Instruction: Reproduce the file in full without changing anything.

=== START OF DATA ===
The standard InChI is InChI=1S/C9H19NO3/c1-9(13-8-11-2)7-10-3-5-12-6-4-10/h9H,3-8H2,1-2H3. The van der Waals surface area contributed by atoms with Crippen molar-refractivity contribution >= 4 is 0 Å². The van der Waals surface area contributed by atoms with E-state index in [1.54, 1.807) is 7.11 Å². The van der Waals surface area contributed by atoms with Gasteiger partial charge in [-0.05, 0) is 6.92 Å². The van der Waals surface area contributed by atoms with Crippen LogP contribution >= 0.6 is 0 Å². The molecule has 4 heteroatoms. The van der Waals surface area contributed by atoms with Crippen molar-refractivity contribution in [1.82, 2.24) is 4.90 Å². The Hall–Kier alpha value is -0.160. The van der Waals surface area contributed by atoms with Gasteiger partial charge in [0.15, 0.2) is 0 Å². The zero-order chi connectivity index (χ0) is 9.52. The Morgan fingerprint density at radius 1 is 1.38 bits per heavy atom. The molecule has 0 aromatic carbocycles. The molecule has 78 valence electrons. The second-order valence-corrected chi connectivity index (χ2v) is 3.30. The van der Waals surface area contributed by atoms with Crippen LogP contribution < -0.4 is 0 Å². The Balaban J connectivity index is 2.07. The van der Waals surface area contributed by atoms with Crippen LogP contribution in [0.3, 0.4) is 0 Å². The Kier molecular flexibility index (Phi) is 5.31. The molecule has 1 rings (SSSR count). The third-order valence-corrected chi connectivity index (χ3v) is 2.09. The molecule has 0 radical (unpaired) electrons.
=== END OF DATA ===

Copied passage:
The standard InChI is InChI=1S/C9H19NO3/c1-9(13-8-11-2)7-10-3-5-12-6-4-10/h9H,3-8H2,1-2H3. The van der Waals surface area contributed by atoms with Crippen molar-refractivity contribution >= 4 is 0 Å². The van der Waals surface area contributed by atoms with E-state index in [1.54, 1.807) is 7.11 Å². The van der Waals surface area contributed by atoms with Gasteiger partial charge in [-0.05, 0) is 6.92 Å². The van der Waals surface area contributed by atoms with Crippen LogP contribution >= 0.6 is 0 Å². The molecule has 4 heteroatoms. The van der Waals surface area contributed by atoms with Crippen molar-refractivity contribution in [1.82, 2.24) is 4.90 Å². The Hall–Kier alpha value is -0.160. The van der Waals surface area contributed by atoms with Gasteiger partial charge in [0.15, 0.2) is 0 Å². The zero-order chi connectivity index (χ0) is 9.52. The Morgan fingerprint density at radius 1 is 1.38 bits per heavy atom. The molecule has 0 aromatic carbocycles. The molecule has 78 valence electrons. The second-order valence-corrected chi connectivity index (χ2v) is 3.30. The van der Waals surface area contributed by atoms with Crippen LogP contribution < -0.4 is 0 Å². The Balaban J connectivity index is 2.07. The van der Waals surface area contributed by atoms with Crippen LogP contribution in [0.3, 0.4) is 0 Å². The Kier molecular flexibility index (Phi) is 5.31. The molecule has 1 rings (SSSR count). The third-order valence-corrected chi connectivity index (χ3v) is 2.09. The molecule has 0 radical (unpaired) electrons.